Built-in timestamp for row changes in Oracle

I tend to include create and last change timestamps in most tables when I build something, but how can you see when a record was changed if they are missing or cannot be trusted (maintained by application code rather than triggers and someone has updated the database directly)? It turns out that Oracle has a nifty feature for this, the ora_rowscn pseudo-column. It reports the system change number for a row or block and that can be converted into a timestamp. For example:

create table test_row_scn (
  t_id number,
  constraint pk_test_row_scn primary key (t_id)
) rowdependencies;
insert into test_row_scn values (1);

select scn_to_timestamp(ora_rowscn) from test_row_scn where t_id = 1;

The rowdependencies option makes the table track changes for each row. That costs 6 bytes per row. Without it the query still works, but it returns the system change number for the block rather than the individual row and that may be a bit misleading.

Categories: Oracle

Java 9 adds Yet Another Logging framework (YAL)

Java 9 and JEP 264 addresses a gaping whole in the Java ecosystem: the lack of logging frameworks and abstractions. Finally there is a logging API built into the platform for those who don’t like the other logging API already built into the platform!

The java.util.logging option is commonly referred to as JUL. Why not call the new one YAL?

Most Java EE applications these days ship with third-party components that use JUL, SLF4J, commons.logging, Log4j and quite probably several additional frameworks for good measure. Unified logging is by no means trivial. It is a mess and with YAL we have one more framework and probably several additional adapters.

I can see the need to isolate the core classes from JUL, but I’m still not convinced that this is what Java needs. Why not spend more time on my pet feature, value types, instead?

Categories: Java

Enable JCA resource adapter statistics in JBoss EAP 6

Performance tuning is guesswork without good instrumentation. Knowing the bottleneck is at least half the battle. Thus it is always nice to graph connection pool statistics for databases and resource adapters. With EAP 6, statistics can be enabled in the connection-definition element, for example:

      jndi-name="java:/QCF" enabled="true" pool-name="QCF"

Unfortunately it doesn’t work, most metrics (such as InUseCount) are reported as 0. Why? Apparently this is a bug that has been fixed in EAP 7. However, for 6.4.8+ statistics can be enabled by setting the system property -Dorg.jboss.as.connector.deployers.ra.enablePoolStatistics=true. Do it now…

Categories: Java, Performance

Read the Oracle alert log using SQL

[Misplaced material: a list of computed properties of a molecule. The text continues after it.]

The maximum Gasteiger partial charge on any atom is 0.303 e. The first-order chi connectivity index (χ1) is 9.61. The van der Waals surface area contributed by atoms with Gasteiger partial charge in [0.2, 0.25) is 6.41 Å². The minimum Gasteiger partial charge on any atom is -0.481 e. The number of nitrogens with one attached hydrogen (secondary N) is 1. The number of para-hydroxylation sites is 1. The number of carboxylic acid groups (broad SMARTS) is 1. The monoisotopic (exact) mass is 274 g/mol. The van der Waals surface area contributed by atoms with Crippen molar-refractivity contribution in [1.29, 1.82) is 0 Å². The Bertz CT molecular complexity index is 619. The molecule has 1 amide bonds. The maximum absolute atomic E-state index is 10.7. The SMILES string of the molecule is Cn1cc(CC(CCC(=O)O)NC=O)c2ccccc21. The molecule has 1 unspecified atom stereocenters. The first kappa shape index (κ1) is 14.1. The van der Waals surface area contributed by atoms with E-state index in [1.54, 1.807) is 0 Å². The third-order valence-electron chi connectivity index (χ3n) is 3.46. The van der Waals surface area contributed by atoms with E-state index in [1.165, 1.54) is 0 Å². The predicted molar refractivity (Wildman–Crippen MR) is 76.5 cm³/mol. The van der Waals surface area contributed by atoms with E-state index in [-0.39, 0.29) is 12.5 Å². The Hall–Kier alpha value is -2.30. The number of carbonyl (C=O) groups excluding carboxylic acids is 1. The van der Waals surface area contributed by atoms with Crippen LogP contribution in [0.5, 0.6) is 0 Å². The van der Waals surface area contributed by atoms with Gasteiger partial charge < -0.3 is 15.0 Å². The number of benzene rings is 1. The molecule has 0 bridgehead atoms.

In 11g (yes, that was ages ago) Oracle added x$dbgalertext, making it possible to query the alert log using SQL. For people like me who work close to the database, but often without true DBA access and seldom with access to the physical servers, that is a godsend. Being able to see the alerts without asking really helps. For example, to get all the reported ORA errors for the last hour:

select originating_timestamp, message_text
  from x$dbgalertext
  where originating_timestamp > sysdate - 1/24
  and message_text like '%ORA-%'
  order by originating_timestamp desc;

Talking a DBA into granting select is much easier than getting access to the server.

Categories: Oracle

Negative queue depths in ActiveMQ

For quite some time we battled with negative and sometimes false positive queue depths in ActiveMQ and the commercial AMQ equivalent. Apparently there is a race condition somewhere in the broker. It is usually easy to see when it has happened in the graphs, as the number of messages on a queue suddenly jumps up or down dramatically in an instant. It does play havoc with monitoring, though. How can you set alarms if you can’t trust the reported queue depth? Restarting the broker fixes the counter, but that is not a viable solution.

Fortunately there is a configuration option that solves this. Define a policyEntry for the affected queues/topics and set useCache="false". That is a fairly large change, but it works.

Categories: Java

VMWare vs VirtualBox vs Parallels for DevOps

What is the best virtualization engine for Mac OS X? The answer depends on who you are. As always these days, I started by checking what Google has to say. After some reading I decided on VMWare. Solid with a long track record, the best support for uncommon guest platforms and the best performance. However, after a short time I realized it was not for me.

Most comparisons focus on users with limited IT experience who want to run Windows as seamlessly as possible. They want Windows programs to work as if they were Mac programs. VMWare and Parallels both beat VirtualBox with ease on that score, but I really don’t care.

What I’m looking for as a DevOps (not part of my job description, but in practice that’s what I’ve been doing for as long as I can remember) is good support for running multiple servers with other operating systems (mostly Linux) with full control over the finer details. There VirtualBox shines.

A simple example is port forwarding for NAT. With VirtualBox I can open a new tunnel into a machine with a few clicks without restarting. With VMWare on Mac that is not possible at all through the user interface. It seems to be supported by editing a hidden configuration file, but then it seems to be global rather than limited to a specific machine? Not sure, didn’t go that route. Options for hard disks are also much richer in VirtualBox.

In short I found that the free VirtualBox engine beats the commercial alternatives for my use cases. What do you think?

Categories: Virtualization

Native memory leaks in Java

By request, here is the presentation I held at JavaForum on native memory leaks in Java.

Categories: Java